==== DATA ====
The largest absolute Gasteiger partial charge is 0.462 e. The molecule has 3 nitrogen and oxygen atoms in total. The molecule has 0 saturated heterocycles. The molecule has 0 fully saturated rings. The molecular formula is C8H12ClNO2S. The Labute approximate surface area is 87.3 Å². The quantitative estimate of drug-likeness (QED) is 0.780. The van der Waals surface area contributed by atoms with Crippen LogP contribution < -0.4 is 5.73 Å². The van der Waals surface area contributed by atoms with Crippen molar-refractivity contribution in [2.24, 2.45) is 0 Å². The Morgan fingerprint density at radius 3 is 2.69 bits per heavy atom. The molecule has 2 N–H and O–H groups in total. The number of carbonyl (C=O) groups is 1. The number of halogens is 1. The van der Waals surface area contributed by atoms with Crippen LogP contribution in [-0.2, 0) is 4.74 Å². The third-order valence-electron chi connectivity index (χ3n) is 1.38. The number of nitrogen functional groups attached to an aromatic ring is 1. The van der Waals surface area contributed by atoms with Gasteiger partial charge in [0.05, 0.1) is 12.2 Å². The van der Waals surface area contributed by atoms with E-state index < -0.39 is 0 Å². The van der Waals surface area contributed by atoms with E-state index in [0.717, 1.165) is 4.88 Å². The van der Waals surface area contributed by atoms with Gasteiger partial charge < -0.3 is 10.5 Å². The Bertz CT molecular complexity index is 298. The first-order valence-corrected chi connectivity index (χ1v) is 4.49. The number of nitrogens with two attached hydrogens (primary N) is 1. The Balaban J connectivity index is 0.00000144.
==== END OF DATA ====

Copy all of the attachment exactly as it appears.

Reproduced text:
The largest absolute Gasteiger partial charge is 0.462 e. The molecule has 3 nitrogen and oxygen atoms in total. The molecule has 0 saturated heterocycles. The molecule has 0 fully saturated rings. The molecular formula is C8H12ClNO2S. The Labute approximate surface area is 87.3 Å². The quantitative estimate of drug-likeness (QED) is 0.780. The van der Waals surface area contributed by atoms with Crippen LogP contribution < -0.4 is 5.73 Å². The van der Waals surface area contributed by atoms with Crippen molar-refractivity contribution in [2.24, 2.45) is 0 Å². The Morgan fingerprint density at radius 3 is 2.69 bits per heavy atom. The molecule has 2 N–H and O–H groups in total. The number of carbonyl (C=O) groups is 1. The number of halogens is 1. The van der Waals surface area contributed by atoms with Crippen LogP contribution in [-0.2, 0) is 4.74 Å². The third-order valence-electron chi connectivity index (χ3n) is 1.38. The number of nitrogen functional groups attached to an aromatic ring is 1. The van der Waals surface area contributed by atoms with Gasteiger partial charge in [0.05, 0.1) is 12.2 Å². The van der Waals surface area contributed by atoms with E-state index < -0.39 is 0 Å². The van der Waals surface area contributed by atoms with E-state index in [0.717, 1.165) is 4.88 Å². The van der Waals surface area contributed by atoms with Gasteiger partial charge < -0.3 is 10.5 Å². The Bertz CT molecular complexity index is 298. The first-order valence-corrected chi connectivity index (χ1v) is 4.49. The number of nitrogens with two attached hydrogens (primary N) is 1. The Balaban J connectivity index is 0.00000144.